Have you spotted a Fannie Mae foreclosure in the MLS that looks like it could be “the one”? Buying a foreclosure from Fannie Mae through their Homepath website is a Buyer Beware nightmare. But if you’re a regular reader of this real estate blog, you know that I take the experience of thousands of other buyers and a lifetime of experience myself, and I share those experiences with you so you won’t have to learn the hard way. If you can sidestep a nightmare, then I’ve done my job, and your life will be better for it. So what do you need to know in 500 words or less about a Fannie Mae Foreclosure and their Homepath system?
Wow! A Fannie Mae Foreclosure
First, making an offer and negotiating on a Fannie Mae foreclosure is not going to feel like any other real estate transaction you’ve ever experienced. When you submit an offer with the standard paperwork as required by their Homepath site, you eventually find out that they throw out almost all the important language in your offer. They use a stamp on the front of your offer, and here’s what it says:
Pursuant to Section 28 of the Real Estate Purchase Addendum, this document is subject to all the terms and conditions set forth in the Real Estate Purchase Addendum.
While that sounds like an innocuous clause, their addendum restates all the important terms in the agreement. In other words, they tell you they accept your offer (once you’ve reached an agreement on price), but they really have not, because they shove an addendum down your throat that changes the terms of the transaction. We don’t have time to go through their 23 page addendum, but believe me, it looks nothing like the offer you wanted to make, and the terms are nothing less than dictatorial.
Fannie Mae Foreclosure Nightmare
Second, you think you are going to be able to have the standard home inspection when you buy a foreclosure through Homepath, and even though you included a home inspection addendum with your offer and they tell you your offer has been accepted, they take out the home inspection addendum and throw it away without telling you. You will have to pour through almost three dozen pages of tiny print to figure out that your home inspection addendum is missing. When you contact them or your Realtor asks what happened to it, they tell you that they don’t allow you to have a home inspection. And they remind you that you are buying the home “as is” with no opportunity to have it inspected to see if it is a nightmare with all kinds of hidden problems. Too bad they say. You want it, you buy it on their terms.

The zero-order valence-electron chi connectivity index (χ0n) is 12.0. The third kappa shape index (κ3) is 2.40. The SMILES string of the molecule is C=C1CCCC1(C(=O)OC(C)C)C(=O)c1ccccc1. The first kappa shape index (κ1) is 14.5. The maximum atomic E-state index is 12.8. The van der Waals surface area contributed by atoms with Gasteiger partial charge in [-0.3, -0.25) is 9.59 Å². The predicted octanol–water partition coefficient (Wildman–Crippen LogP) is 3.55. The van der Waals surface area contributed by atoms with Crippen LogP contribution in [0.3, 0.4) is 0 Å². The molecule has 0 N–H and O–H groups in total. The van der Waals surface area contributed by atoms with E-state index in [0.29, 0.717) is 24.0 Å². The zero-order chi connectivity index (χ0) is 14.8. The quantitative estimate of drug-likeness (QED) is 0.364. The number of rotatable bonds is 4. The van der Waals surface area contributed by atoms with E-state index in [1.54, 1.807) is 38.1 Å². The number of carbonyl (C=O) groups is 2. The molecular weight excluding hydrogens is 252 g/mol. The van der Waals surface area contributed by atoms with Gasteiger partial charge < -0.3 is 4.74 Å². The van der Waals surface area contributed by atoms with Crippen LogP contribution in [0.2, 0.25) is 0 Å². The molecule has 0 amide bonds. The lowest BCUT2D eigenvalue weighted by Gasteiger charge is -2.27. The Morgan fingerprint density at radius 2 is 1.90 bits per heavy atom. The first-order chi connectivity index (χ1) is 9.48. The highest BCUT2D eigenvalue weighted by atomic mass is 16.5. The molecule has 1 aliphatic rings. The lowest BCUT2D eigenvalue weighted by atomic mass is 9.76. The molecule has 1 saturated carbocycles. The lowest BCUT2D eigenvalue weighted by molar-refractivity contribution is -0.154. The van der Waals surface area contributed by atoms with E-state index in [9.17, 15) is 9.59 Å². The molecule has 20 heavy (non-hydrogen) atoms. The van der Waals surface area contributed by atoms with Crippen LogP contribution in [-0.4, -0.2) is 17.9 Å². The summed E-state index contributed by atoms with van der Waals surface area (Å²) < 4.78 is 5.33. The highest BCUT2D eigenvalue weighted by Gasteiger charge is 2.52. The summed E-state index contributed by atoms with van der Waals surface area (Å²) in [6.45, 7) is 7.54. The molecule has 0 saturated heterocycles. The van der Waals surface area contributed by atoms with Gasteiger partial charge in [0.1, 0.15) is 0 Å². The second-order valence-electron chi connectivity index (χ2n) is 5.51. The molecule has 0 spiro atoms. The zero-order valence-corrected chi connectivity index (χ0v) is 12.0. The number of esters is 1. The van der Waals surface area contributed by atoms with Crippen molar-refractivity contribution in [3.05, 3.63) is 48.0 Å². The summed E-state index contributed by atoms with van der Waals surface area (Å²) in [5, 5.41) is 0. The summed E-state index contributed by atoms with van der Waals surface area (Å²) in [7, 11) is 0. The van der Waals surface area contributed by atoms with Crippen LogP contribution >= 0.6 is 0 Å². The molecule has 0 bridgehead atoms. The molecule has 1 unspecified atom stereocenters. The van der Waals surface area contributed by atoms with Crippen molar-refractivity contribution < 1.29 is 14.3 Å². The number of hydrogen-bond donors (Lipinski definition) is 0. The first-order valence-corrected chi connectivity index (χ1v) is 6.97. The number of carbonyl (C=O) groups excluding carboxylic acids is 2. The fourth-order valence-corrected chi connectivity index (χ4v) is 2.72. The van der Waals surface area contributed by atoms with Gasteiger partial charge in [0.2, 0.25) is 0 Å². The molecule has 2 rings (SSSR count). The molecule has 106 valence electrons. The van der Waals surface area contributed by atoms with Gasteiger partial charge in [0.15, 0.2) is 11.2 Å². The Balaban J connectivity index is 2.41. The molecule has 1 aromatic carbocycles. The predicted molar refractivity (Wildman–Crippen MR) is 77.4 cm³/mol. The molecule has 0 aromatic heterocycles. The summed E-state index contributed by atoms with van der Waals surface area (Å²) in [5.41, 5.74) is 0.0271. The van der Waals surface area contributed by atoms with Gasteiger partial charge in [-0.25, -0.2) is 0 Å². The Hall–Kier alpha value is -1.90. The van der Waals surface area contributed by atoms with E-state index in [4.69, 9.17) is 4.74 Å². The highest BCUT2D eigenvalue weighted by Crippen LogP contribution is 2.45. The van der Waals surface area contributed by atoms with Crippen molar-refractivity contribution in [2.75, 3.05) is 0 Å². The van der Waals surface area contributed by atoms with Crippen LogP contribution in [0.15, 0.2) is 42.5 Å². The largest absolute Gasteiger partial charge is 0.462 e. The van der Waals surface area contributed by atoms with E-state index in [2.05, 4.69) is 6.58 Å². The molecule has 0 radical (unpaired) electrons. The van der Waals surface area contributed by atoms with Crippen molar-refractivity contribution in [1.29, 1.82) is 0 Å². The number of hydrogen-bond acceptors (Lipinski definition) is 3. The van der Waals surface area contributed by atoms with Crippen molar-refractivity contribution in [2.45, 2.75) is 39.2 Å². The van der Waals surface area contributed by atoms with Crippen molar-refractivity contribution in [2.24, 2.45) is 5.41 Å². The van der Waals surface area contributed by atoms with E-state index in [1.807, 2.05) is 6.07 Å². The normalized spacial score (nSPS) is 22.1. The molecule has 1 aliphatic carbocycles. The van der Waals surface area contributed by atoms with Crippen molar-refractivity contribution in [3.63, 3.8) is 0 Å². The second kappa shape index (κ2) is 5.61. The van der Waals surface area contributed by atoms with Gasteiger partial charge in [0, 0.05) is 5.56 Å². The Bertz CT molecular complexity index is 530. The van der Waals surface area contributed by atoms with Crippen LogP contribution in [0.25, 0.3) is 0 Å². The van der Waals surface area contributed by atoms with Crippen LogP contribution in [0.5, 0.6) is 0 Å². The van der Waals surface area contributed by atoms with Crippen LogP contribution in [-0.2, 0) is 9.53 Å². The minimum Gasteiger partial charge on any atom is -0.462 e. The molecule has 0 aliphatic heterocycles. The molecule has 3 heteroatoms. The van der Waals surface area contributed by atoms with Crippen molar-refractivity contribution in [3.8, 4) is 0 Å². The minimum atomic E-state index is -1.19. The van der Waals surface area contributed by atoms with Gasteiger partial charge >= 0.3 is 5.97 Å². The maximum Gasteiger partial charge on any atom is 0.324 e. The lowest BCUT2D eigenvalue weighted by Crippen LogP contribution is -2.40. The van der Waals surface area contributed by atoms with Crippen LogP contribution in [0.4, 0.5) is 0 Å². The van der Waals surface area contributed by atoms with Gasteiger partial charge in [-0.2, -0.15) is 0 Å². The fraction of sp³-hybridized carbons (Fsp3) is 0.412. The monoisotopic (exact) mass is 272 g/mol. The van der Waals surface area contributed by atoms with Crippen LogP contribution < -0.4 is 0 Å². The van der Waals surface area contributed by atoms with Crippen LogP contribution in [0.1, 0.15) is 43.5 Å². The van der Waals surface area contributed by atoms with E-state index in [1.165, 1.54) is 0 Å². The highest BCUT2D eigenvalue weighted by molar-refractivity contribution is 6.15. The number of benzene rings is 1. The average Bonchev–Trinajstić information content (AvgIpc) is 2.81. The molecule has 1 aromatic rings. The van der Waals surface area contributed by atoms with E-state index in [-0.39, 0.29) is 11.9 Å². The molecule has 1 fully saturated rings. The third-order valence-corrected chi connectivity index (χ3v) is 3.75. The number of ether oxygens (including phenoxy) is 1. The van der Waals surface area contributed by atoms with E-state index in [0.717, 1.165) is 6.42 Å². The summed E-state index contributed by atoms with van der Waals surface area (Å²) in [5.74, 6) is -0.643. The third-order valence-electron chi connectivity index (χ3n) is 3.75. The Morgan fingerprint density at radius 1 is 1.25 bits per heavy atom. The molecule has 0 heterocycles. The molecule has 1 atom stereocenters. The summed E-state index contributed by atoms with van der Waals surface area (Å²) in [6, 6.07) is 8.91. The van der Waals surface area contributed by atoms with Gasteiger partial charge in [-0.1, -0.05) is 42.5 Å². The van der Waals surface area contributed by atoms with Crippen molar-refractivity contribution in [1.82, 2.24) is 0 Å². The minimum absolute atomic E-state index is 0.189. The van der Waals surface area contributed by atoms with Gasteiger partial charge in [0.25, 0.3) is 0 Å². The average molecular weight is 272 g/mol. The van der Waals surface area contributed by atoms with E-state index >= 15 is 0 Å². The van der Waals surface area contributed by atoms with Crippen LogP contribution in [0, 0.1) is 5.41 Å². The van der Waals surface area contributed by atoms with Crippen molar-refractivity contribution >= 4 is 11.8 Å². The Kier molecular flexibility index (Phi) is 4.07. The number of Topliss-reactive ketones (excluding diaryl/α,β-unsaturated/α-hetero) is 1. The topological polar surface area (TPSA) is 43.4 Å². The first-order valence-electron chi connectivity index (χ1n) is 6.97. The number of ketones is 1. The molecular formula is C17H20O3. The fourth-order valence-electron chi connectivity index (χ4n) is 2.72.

You would never get away with this in the private sector, but Fannie Mae can sell you a foreclosure that is garbage and then tell you have no remedy. Now you could get lucky and maybe the house doesn’t have serious problems, but you have to be willing to take a huge gamble, and that’s not going to be comfortable for most retirees.
I could go on and on about a dozen other major issues (and ridiculous clauses) in this process, but I think I’ve said enough. Besides, I am already over 500 words (566 to be exact). The point is beware of any Fannie Mae Foreclosure.
Last Updated on June 12, 2014 by Chuck Marunde
Good website Chuck. I am a Certified Appraiser and RE Broker. Have put in bids for buyers and had the same experience you talk about. Then I grabbed the bull by the horn. Went in to a vacant REO with the buyer and Inspector. My buyer wanted that house. Do not care about their rules. Made an offer and when repairs came up.. I got up on the ladder myself and fixed the problems. The appraiser called for repairs and I told the listing broker a lepricon from the land of fairies fix the problems. The 1004D (442) passed and closed the deal. Joseph Benn Appraisal Center, Inc. Seattle
As a Realtor, I would not do repairs to get a property into the buyer’s hands because you leave yourself open to liability. I’ve heard so many nightmares about HomePath that I typically avoid recommending them to Buyers, unless they are experienced, savvy investors.